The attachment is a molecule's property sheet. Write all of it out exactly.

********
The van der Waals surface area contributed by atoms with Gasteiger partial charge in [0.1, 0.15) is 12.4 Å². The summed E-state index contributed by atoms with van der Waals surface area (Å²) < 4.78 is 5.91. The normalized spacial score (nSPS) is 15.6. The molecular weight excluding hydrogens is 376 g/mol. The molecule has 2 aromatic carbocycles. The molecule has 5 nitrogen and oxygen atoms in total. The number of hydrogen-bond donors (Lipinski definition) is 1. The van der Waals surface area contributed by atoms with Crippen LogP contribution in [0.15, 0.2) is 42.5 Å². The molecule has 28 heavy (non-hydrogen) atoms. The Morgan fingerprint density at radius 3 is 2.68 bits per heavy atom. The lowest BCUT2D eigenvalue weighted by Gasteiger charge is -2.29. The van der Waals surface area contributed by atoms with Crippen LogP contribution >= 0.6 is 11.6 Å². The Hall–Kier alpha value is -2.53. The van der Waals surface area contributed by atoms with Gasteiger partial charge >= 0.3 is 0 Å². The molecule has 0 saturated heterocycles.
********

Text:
The van der Waals surface area contributed by atoms with Gasteiger partial charge in [0.1, 0.15) is 12.4 Å². The summed E-state index contributed by atoms with van der Waals surface area (Å²) < 4.78 is 5.91. The normalized spacial score (nSPS) is 15.6. The molecular weight excluding hydrogens is 376 g/mol. The molecule has 2 aromatic carbocycles. The molecule has 5 nitrogen and oxygen atoms in total. The number of hydrogen-bond donors (Lipinski definition) is 1. The van der Waals surface area contributed by atoms with Crippen LogP contribution in [0.15, 0.2) is 42.5 Å². The molecule has 28 heavy (non-hydrogen) atoms. The Morgan fingerprint density at radius 3 is 2.68 bits per heavy atom. The lowest BCUT2D eigenvalue weighted by Gasteiger charge is -2.29. The van der Waals surface area contributed by atoms with Crippen LogP contribution >= 0.6 is 11.6 Å². The Hall–Kier alpha value is -2.53. The van der Waals surface area contributed by atoms with Gasteiger partial charge >= 0.3 is 0 Å². The molecule has 0 saturated heterocycles.